I've been reading The Zookeeper's Wife by Diane Ackerman. I've long been a fan of Ackerman. One of my favorite books is a collection of nature essays by her called Moon by Whalelight. The Zookeeper's Wife is about the Zabinskis, a couple in Poland during WWII that ran the Warsaw zoo. The husband was an active member of the Polish Underground resistance movement and the couple provided hiding and protection for many jews (and others) escaping the Warsaw Ghetto. It's an extraordinary story, and Ackerman tells it well.
The Bialowieza forest is mentioned quite a bit in the book. I have heard of it before, but this renewed my interest. Bialowieza is an ancient, primeval forest straddling Poland and Belarus. It may be the last remnant of an old growth forest in Europe. It has towering trees and an astounding amount of biodiversity, but one of the things it is famous for is its forest bison, or the wisent (European bison). They had been hunted to extinction in the wild with the last one in Poland being shot in 1919. Since then, however, they have been successfully bred from captive populations and released back in to the wild in various Europeans habitats, including Bialowieza. I was captivated by the image of these huge, dark, creatures strutting through this ancient forest. In addition to the bison, Bialowieza has wolves, lynx, deer, elk, wild boar, and many species of birds.
These late winter months are the toughest, aren't they? We've had our fair share of snow, which I do love, but it has thawed and frozen several times over to make thick icy coatings over trails and sidewalks. I find that I rely heavily on 3 things to get me through this time: our wood burning stove, good tea, and the awareness of daylight stretching later in to the day.
Some weeks ago I watched this incredible Nature documentary about a Korean photographer that braved an extreme climate and isolation to observe and film Siberian Tigers. The Siberian wilderness is an austere, sparsely populated habitat. Aside from the mysterious, and majestic tigers, I was a bit smitten with the Siberian squirrels; those ear tufts! I am sure the squirrels have it as tough as every other creature that inhabits that cold landscape. Being squirrels, though, they had that little mischievous glint in their eyes.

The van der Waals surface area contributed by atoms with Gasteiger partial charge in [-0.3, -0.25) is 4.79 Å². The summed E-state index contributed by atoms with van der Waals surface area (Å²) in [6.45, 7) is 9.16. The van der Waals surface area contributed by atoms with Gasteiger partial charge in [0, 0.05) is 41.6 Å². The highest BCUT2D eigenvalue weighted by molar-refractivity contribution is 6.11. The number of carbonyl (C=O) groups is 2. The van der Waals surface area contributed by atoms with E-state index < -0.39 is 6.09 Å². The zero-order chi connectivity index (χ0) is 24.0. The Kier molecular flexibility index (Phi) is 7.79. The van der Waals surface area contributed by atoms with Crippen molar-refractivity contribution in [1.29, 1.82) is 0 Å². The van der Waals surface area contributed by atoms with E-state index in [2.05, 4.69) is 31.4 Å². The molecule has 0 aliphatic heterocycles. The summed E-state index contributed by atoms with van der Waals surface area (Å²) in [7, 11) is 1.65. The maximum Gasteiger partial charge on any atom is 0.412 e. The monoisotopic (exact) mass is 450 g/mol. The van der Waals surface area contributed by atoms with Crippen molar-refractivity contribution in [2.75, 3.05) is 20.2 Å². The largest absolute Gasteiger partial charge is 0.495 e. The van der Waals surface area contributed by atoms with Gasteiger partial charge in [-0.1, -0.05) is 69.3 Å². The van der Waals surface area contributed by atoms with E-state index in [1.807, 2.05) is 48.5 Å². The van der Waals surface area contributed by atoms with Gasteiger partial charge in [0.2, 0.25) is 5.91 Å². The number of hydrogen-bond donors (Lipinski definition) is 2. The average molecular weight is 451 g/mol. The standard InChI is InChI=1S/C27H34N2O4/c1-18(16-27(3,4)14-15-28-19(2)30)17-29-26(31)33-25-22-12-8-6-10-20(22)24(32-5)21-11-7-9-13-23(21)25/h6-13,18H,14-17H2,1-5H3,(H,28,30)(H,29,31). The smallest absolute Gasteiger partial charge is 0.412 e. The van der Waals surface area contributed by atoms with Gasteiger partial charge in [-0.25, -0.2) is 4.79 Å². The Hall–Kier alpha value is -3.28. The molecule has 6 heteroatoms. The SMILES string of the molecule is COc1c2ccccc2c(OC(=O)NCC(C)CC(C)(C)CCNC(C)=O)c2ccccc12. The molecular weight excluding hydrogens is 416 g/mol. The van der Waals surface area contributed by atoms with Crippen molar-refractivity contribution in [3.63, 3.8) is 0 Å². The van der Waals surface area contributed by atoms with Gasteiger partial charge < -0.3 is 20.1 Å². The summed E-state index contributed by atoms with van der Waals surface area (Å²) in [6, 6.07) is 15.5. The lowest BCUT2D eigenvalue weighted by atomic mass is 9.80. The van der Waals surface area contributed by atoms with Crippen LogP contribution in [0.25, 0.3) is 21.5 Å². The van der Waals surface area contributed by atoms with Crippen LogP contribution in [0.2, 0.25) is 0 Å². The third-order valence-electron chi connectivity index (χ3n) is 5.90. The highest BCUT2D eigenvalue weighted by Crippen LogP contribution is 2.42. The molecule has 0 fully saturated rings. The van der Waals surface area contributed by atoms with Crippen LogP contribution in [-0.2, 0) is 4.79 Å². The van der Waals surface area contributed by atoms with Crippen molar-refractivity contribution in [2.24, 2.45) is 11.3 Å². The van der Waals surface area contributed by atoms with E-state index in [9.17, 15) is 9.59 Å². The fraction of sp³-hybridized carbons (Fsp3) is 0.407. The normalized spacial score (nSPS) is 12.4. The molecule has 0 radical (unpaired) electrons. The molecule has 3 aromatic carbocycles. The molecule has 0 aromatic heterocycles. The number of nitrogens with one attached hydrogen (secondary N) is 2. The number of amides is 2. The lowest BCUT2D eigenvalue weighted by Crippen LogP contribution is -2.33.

A friend of mine that used to work at the Field Museum now lives up north in Marquette, MI. This person was the one that first connected me with the zoology department and I have been volunteering there ever since; something I will always be grateful to him for. The museum has been seeing some really rough times these last few years, and the research and curatorial staff have taken painful hits. As a result he and many others were let go. It looks like it's happening again, and you can read about new proposed cuts here, and sign the petition.
Anyway I didn't really intend this post to be about that today, and will address it more fully in a later post. My friend that is in Marquette recently set up a night camera to view the nocturnal wildlife around his home, and posted a screen cap of a gray fox his camera had captured to his FB page. The fox looked like some ethereal night spirit, trotting though the falling snow. I had seen many red foxes, but never a gray. His photo was black and white due to the night vision of the camera, but the telltale sign that it was a gray fox was the dark tipped tail with a darkened stripe running the length of it. Grays are a different species from Reds. U. cinereoargenteus is a more primitive species of fox, and less widespread than the Red in the northeastern US. And unlike most other canids, it has the ability to climb trees.
On another note, my daughter turned two at the beginning of January. I am so proud of her, and I am so proud to be her mama. One of the unexpected joys of becoming a parent, was the deeper connection I felt to the natural world. That primal instinct to nurture and protect one's offspring I now shared not just with my human family, but with so many other animals.